GALLIPOLIS — Members of civic organizations, the faith-based community and government gathered at Saint Peter’s Episcopal Church on Second Avenue this week for a second meeting, as group members continue to construct a plan for an event meant to unify the community and take a stand against violence.
Sparked in part by the recent Florida school shooting, members have a working idea for the kind of event they wish to promote but have yet to settle on a date or concluding details.
Group members seek to attract student leaders and speakers in a show of unity against violence and isolation. The event is slated to be set in City Park at a future date. A key component of the event revolves around the idea of having a message wall which would allow event goers to share their feelings as a means of catharsis in an apolitical fashion. A moment of silence would be offered to give those following a faith a chance to pray while those who do not follow a faith to have a moment of quiet reflection.
Empathy was a central tenant of Monday’s discussion with Episcopal pastor and host AJ Stack leading conversations and questions. Gallia Citizens for Prevention and Recovery Chairperson Thom Mollohan, along with Gallia-Meigs-Jackson Board of Alcohol, Drug Addiction and Mental Health Services Executive Director Robin Harris, said that many of the concerns connected with mental health were also found with addiction and abuse. In layman’s terms, the more a person becomes isolated, the more the person reaches for ways to cope and self-medicate. If not shown a more healthy path, that behavior can often be destructive to one’s self and others.
“The family is the place where children learn trust,” said Mollohan. “There is no trust in our community and social media. We don’t trust one another. Children don’t trust because they’ve not been taught that there’s anyone trustworthy. If we can begin to build relationships in our community, even when children don’t have their parents, we can come together and fill the gaps and build trusting relationships. Not just teachers and students but neighbor to neighbor…That goes a long way in changing the dynamic that feeds this stuff (violence and destructive behavior).”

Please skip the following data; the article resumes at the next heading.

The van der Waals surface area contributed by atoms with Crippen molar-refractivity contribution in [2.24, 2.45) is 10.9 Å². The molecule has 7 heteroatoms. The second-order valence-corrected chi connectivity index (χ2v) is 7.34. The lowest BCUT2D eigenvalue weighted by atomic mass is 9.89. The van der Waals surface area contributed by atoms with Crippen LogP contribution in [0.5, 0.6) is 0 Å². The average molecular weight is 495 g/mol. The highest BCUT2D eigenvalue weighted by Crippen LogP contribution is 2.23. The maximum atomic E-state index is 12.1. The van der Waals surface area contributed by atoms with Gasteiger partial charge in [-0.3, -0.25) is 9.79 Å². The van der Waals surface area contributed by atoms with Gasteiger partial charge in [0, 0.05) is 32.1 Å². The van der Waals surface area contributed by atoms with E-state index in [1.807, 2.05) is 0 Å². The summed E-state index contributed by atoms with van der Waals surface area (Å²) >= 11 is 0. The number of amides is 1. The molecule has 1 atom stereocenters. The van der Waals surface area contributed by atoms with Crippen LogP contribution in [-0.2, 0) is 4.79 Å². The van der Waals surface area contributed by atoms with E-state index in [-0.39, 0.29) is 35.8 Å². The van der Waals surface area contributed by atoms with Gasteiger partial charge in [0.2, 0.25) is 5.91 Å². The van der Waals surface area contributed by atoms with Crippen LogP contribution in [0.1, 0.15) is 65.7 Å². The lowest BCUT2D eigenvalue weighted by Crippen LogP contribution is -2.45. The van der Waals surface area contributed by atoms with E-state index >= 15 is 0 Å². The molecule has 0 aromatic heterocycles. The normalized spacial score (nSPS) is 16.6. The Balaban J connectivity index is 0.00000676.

Mollohan felt that empathy was a learned behavior and was integral in preventing acts of violence.
“Relationship and connection to each other and the community is the saving grace that will do what we’re set to do,” said Stack about the event.
“The science even shows that children’s brains are changed and can be traumatized by yelling and anger in a household, even as an infant,” said Harris. “Some kids we know are being exposed to it repeatedly and it changes the way the brain develops and the way it functions into their lives.”
Harris said area behavioral professionals were already moving to work with children in the schools to practice “trauma care” for their individual and respective life challenges.
Gallia Sheriff Matt Champlin was asked during the meeting what schools were doing to protect students. Champlin replied that he couldn’t speak for area superintendents but that area law enforcement had taken efforts to work with schools in training and protection drills. He said he understood why the public would want to know what was being done but that one did not want to “tip their hand” to a potential threat in order to keep a defensive advantage. He replied that he felt area educational institutions were “ahead of the curve” when it came to national efforts to defend educational facilities and were proactively seeking to prevent trouble.
The group again agreed to meet at 10 a.m. the following Monday at the church with Stack inviting all to attend and participate in the discussion.
Dean Wright can be reached at 740-446-2342, ext. 2103.